23% of people with organ transplants have no detectable antibodies against COVID-19 after three or more vaccine doses

20th February 2023
Image of woman receiving vaccine


The team behind the MELODY study has shown that 23% of people with solid organ transplants, 21% of those with lymphoid malignancies and 14% of those with rare autoimmune rheumatic diseases have no detectable antibodies against COVID-19 despite three or more vaccine doses.

People with weakened immune systems are more at risk of severe outcomes from COVID-19, despite vaccination. Population-level studies have highlighted that those with solid organ transplants, lymphoid malignancies (such as lymphoma), and people on immunosuppressive medication have the highest risk of hospitalisation or death from COVID-19.

In the UK, these groups are prioritised for additional booster vaccinations and treatments for COVID-19. However, the groups defined are broad, and there is likely to be considerable variation of risk between individuals.

Mass antibody testing has not been implemented at population level in the UK or internationally, in part because it has not been established what level of antibodies correlates to protection from COVID-19. If a test were available that could tell individuals their risk of severe infection, this would help to refine approached to managing this risk.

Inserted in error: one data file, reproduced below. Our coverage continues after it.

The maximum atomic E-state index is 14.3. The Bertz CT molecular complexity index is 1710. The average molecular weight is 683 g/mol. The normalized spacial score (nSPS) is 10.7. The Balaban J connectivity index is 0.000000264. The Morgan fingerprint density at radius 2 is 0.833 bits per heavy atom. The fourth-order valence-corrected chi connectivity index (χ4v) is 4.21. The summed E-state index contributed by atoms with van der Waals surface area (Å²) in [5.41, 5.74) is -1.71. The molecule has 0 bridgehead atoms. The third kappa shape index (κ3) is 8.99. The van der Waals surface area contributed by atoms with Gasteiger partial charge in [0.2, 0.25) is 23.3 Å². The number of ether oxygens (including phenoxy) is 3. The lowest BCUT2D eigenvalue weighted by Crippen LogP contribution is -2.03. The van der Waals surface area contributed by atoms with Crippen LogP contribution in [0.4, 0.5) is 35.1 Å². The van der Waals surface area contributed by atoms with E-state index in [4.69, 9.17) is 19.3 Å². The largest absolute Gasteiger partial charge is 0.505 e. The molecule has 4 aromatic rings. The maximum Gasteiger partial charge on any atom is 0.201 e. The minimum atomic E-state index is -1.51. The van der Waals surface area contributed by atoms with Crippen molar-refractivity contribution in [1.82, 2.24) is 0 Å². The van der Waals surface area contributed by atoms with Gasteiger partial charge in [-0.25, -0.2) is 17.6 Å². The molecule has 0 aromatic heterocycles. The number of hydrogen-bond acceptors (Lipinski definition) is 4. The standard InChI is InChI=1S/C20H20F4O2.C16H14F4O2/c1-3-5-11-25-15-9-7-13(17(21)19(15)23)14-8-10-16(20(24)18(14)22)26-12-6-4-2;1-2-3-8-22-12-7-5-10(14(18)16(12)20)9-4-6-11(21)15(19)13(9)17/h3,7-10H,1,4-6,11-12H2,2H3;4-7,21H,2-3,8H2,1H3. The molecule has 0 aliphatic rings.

The MELODY team set out to evaluate whether mass antibody testing (using a lateral flow immunoassay) could help to establish who was at risk of having no antibodies to fight COVID-19 after three or more vaccine doses.

Participants were identified and recruited via the NHS Blood and Transplant Registry for those who had received a solid organ transplant, and the National Disease Registration Service at NHS Digital for those with rare autoimmune rheumatic diseases or lymphoid malignancies. They received an antibody test to take at home, together with an online questionnaire.

In total, 23,036 people took the test, of whom 9,927 were solid organ transplant recipients, 6,516 had a rare autoimmune rheumatic disease, and 6,593 had a lymphoid malignancy.

The results, published as a preprint (and therefore not yet peer reviewed) showed that in all groups, higher antibody levels were associated with younger age, higher number of vaccine doses and previous COVID-19 infection. The likelihood of detectable antibody levels was lower in people on medication to suppress their immune system.

Two groups of people were found to have particularly low odds of having antibodies to fight COVID-19:

  • People with a solid organ transplant who were taking an anti-proliferative agent, calcineurin inhibitor and steroid at the same time
  • People taking anti-CD20 monoclonal antibodies (used to achieve B cell depletion in some diseases).

Subsequent vaccine doses reduced the proportion of people with no antibodies to fight COVID-19.

The researchers concluded that antibody testing could enable rapid identification of individuals who are most likely to benefit from additional COVID-19 interventions.